Speculators walking away from adjustable-rate mortgages in the West and Florida helped push the rate of foreclosure starts to a record high in the first quarter, the Mortgage Bankers Association said Thursday.

The rate of loans entering the foreclosure process in the first quarter of 2007 was .58 percent, up four basis points from the fourth quarter of 2006 and 17 basis points from a year ago.

In presenting the results of its latest National Delinquency Survey, the industry group said the rate of foreclosure starts nationwide would have fallen if not for increases in four states — Florida, Nevada, California and Arizona.

MBA Chief Economist Doug Duncan said foreclosures in those states “are heavily influenced by speculators” with adjustable-rate loans who are “walking away from properties” because they face interest-rate resets. He said speculators in Florida are also facing much higher insurance bills.

The states with the largest increases in foreclosure starts were Nevada (up 19 basis points), Florida (up 13 basis points), California (up 12 basis points), Maine (up 8 basis points) and Arizona (up 7 basis points). The rate of foreclosure starts actually fell in 24 states, but the problems in Florida and the West pushed the national rate up, Duncan said.

The percentage of loans in the foreclosure process at the end of the quarter was 1.28 percent of all loans outstanding, an increase of nine basis points from the previous quarter and 30 basis points from one year ago.

Duncan sliced the numbers another way, noting that if Ohio, Michigan and Indiana are removed from the equation, the percentage of loans in foreclosure would be below the average of the last 10 years.

“While Ohio, Indiana and Michigan account for 8.7 percent of the mortgage loans in the country, those three states account for 19.9 percent of the nation’s loans in foreclosure and 15 percent of all of the foreclosures started in the country during the first quarter,” Duncan said. “Without these three states, the percent of loans in foreclosure in the U.S. would be below the average over the last 10 years, 1.12 percent versus an average of 1.19 percent.”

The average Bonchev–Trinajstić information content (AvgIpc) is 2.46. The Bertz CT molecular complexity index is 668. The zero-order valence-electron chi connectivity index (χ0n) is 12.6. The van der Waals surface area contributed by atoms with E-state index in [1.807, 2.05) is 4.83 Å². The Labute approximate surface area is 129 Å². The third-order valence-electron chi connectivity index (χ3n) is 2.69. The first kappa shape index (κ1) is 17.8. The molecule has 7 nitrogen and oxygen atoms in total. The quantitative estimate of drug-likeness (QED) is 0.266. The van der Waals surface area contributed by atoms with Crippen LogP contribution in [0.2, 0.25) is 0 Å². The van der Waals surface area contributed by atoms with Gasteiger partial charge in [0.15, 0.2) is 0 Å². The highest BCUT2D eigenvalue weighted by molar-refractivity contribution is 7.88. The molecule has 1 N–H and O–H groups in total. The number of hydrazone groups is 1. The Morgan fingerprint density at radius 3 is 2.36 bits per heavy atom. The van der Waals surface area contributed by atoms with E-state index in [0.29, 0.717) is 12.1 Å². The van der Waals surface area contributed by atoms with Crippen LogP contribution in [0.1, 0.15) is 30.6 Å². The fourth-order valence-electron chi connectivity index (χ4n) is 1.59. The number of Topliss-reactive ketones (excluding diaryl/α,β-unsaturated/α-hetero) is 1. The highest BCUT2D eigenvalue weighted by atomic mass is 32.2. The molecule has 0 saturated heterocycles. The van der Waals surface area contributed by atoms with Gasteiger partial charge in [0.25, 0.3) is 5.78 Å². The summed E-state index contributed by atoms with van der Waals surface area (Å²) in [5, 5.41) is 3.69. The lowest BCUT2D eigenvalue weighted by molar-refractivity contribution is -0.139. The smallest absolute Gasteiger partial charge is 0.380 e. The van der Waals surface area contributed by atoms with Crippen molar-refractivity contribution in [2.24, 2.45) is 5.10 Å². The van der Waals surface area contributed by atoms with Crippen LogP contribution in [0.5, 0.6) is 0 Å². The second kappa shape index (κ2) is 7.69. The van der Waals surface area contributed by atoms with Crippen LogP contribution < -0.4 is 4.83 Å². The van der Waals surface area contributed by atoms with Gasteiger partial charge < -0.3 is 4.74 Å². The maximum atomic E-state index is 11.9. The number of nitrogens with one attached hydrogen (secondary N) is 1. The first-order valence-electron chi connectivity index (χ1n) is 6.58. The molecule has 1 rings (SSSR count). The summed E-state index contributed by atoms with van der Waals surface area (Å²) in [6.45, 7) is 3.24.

Many economists say the rise in foreclosures in “Rustbelt” states heavily dependent on manufacturing is driven in part by job losses, while problems now emerging in other markets with less unemployment are tied to slowdowns or reversals in home-price appreciation. When price appreciation slows, homeowners with adjustable-rate mortgages may have difficulty refinancing their loans before their interest rates reset and their monthly payments increase.

The Mortgage Bankers Association has opposed some proposals by lawmakers to restrict the use of ARM loans and other mortgages perceived as risky, saying market forces have already forced lenders to tighten underwriting standards.

In releasing the latest numbers, the MBA emphasized that the delinquency rate fell 11 basis points from the previous quarter to 4.84 percent. But that’s still 43 basis points higher than the same time last year, and the decrease appeared to be driven by improving performance of FHA-backed loans, which saw a 131-basis-point decrease in the delinquency rate to 12.15 percent.

The delinquency rate on subprime ARM loans rose dramatically, by 131 basis points to 15.75 percent. That compares to a 30-basis-point increase on the delinquency rate for prime ARM loans, to 3.69 percent.

The delinquency rate for prime loans as a whole nationwide increased one basis point, to 2.58 percent, while the delinquency rate for all subprime loans grew 44 basis points to 13.77 percent

Duncan noted that while foreclosure starts on subprime ARMs climbed more than 50 basis points, from 2.7 percent to 3.23 percent, California, Florida, Nevada and Arizona were again driving the increase. Duncan said 26 states saw a decrease in the foreclosure rate on subprime ARMs, and the national rate would have declined slightly if not for the increases in those four states.

The MBA noted that problems in Ohio, Indiana and Michigan “extend across all loan types.” The seriously delinquent rate for prime, fixed-rate loans in Ohio — 1.9 percent — is almost three times the national average, the group said.

The percentage of subprime ARM loans in Ohio that are seriously delinquent is 10 times higher — 19.9 percent. But Duncan noted that’s nearly twice the national average of 10.1 percent.

Ohio, Indiana and Michigan have all seen “large declines in manufacturing employment,” the MBA noted, and the level of foreclosures and foreclosure starts in those three states “exceed what occurred in Texas during the oil bust of the mid-1980s.” The foreclosure numbers for Ohio are the highest ever seen in the MBA survey for a large state, the group said.

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